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Understanding the Three Types of Distracted Driving

April is Distracted Driving Awareness Month. This month, the National Safety Council (NSC) works to raise awareness of all the distractions drivers face to help them make safer choices behind the wheel and avoid accidents.

There are three types of distraction drivers face – manual, visual, and cognitive. Sometimes, a driver faces two or more types of distraction at once, making it difficult for him or her to focus on driving. Every distraction a driver faces increases his or her chance of causing an accident, making the driver liable for any personal injury damages he or she causes a victim to suffer. Below are examples of the distractions in each of these three categories.

Manual Distractions

Manual distractions are actions that require the driver to take his or her hands off the steering wheel. These include:

  • Using a cell phone;
  • Smoking;
  • Eating;
  • Drinking;
  • Adjusting the vehicle’s radio or onboard computer; and
  • Turning and reaching to pick up objects.

Visual Distractions

Visual distractions are distractions that take the driver’s eyes off the road. These include:

  • Admiring the scenery outside the car;
  • Engaging in conversation with passengers or focusing on another vehicle;
  • Reading messages on a cell phone screen;
  • Looking at a GPS or onboard computer for directions;
  • Grooming; and
  • Adjusting the vehicle’s temperature or radio.

Using a cell phone to text, send emails, or navigate is a visual and manual distraction because it requires the driver to shift his or her eyes to the phone’s screen while using his or her fingers to navigate and communicate.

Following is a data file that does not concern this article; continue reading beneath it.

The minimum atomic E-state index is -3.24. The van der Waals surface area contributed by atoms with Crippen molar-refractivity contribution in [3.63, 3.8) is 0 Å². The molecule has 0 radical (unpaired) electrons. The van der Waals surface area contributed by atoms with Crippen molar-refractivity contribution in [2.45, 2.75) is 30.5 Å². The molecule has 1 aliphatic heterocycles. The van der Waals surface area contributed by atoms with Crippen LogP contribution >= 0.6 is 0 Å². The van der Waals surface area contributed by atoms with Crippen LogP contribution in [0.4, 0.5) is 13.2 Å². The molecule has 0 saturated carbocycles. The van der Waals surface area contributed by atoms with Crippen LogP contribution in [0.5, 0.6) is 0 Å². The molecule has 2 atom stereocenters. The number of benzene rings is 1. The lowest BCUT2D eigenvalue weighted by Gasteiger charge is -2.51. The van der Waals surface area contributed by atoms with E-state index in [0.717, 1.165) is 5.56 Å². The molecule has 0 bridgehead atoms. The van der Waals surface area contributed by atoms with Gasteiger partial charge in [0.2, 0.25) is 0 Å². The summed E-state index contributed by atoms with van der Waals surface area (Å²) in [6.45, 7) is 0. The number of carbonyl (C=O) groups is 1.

Cognitive Distractions

When a driver focuses his or her attention on something other than safely operating the vehicle, he or she is experiencing a cognitive distraction. Just like a driver faces both a visual and manual distraction when he or she uses a cell phone while driving, it is possible for a driver to be cognitively distracted while also being visually and/or manually distracted. Sending and receiving text messages is one example of a distraction that fits all three categories.

Other examples of cognitive distractions drivers face include:

  • Conversations with passengers in the vehicle;
  • “Road rage,” incidents of becoming angry with other drivers on the roadway;
  • Daydreaming while driving;
  • Driving while under the influence of alcohol or another drug; and
  • Focusing on the music or content on the radio to the point of losing focus on driving.

Work with an Experienced Personal Injury Lawyer

If you were injured in a collision with a distracted driver, you have the right to pursue monetary compensation for your damages through a personal injury claim. To learn more about your rights and how you can pursue compensation for your damages this way, schedule your initial consultation with one of the experienced personal injury lawyers at Moen Sheehan Meyer, Ltd. We can answer all of your questions and represent your case as you focus on recovering from your injury.

Published April 19, 2018
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